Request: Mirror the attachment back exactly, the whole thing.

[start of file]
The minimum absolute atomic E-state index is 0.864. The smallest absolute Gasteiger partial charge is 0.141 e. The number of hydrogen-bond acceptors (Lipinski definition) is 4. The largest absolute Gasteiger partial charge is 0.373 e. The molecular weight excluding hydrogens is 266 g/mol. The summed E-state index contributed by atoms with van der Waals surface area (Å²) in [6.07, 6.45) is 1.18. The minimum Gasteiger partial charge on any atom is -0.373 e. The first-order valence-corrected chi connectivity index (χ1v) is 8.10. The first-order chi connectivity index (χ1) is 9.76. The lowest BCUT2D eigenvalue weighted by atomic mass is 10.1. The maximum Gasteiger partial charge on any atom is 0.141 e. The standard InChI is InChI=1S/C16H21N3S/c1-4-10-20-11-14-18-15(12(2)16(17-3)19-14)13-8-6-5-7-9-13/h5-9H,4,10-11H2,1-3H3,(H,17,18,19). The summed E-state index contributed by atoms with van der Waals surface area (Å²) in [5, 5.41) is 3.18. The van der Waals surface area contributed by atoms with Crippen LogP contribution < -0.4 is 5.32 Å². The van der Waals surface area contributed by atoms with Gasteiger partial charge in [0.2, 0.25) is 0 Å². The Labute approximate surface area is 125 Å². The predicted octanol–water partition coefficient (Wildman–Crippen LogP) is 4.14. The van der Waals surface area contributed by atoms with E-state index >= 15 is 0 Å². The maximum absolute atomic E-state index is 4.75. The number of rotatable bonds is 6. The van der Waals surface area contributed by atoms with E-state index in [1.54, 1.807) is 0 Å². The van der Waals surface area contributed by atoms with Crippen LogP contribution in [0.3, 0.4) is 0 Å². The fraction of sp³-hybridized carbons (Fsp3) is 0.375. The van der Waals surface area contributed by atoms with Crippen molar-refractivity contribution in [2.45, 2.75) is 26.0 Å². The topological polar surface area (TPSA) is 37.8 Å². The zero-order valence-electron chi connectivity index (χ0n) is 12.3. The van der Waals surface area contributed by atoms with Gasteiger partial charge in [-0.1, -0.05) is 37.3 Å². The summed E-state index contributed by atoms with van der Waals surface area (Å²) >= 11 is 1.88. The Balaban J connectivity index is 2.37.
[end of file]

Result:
The minimum absolute atomic E-state index is 0.864. The smallest absolute Gasteiger partial charge is 0.141 e. The number of hydrogen-bond acceptors (Lipinski definition) is 4. The largest absolute Gasteiger partial charge is 0.373 e. The molecular weight excluding hydrogens is 266 g/mol. The summed E-state index contributed by atoms with van der Waals surface area (Å²) in [6.07, 6.45) is 1.18. The minimum Gasteiger partial charge on any atom is -0.373 e. The first-order valence-corrected chi connectivity index (χ1v) is 8.10. The first-order chi connectivity index (χ1) is 9.76. The lowest BCUT2D eigenvalue weighted by atomic mass is 10.1. The maximum Gasteiger partial charge on any atom is 0.141 e. The standard InChI is InChI=1S/C16H21N3S/c1-4-10-20-11-14-18-15(12(2)16(17-3)19-14)13-8-6-5-7-9-13/h5-9H,4,10-11H2,1-3H3,(H,17,18,19). The summed E-state index contributed by atoms with van der Waals surface area (Å²) in [5, 5.41) is 3.18. The van der Waals surface area contributed by atoms with Crippen LogP contribution < -0.4 is 5.32 Å². The van der Waals surface area contributed by atoms with Gasteiger partial charge in [0.2, 0.25) is 0 Å². The Labute approximate surface area is 125 Å². The predicted octanol–water partition coefficient (Wildman–Crippen LogP) is 4.14. The van der Waals surface area contributed by atoms with E-state index >= 15 is 0 Å². The maximum absolute atomic E-state index is 4.75. The number of rotatable bonds is 6. The van der Waals surface area contributed by atoms with E-state index in [1.54, 1.807) is 0 Å². The van der Waals surface area contributed by atoms with Crippen LogP contribution in [0.3, 0.4) is 0 Å². The fraction of sp³-hybridized carbons (Fsp3) is 0.375. The van der Waals surface area contributed by atoms with Crippen molar-refractivity contribution in [2.45, 2.75) is 26.0 Å². The topological polar surface area (TPSA) is 37.8 Å². The zero-order valence-electron chi connectivity index (χ0n) is 12.3. The van der Waals surface area contributed by atoms with Gasteiger partial charge in [-0.1, -0.05) is 37.3 Å². The summed E-state index contributed by atoms with van der Waals surface area (Å²) >= 11 is 1.88. The Balaban J connectivity index is 2.37.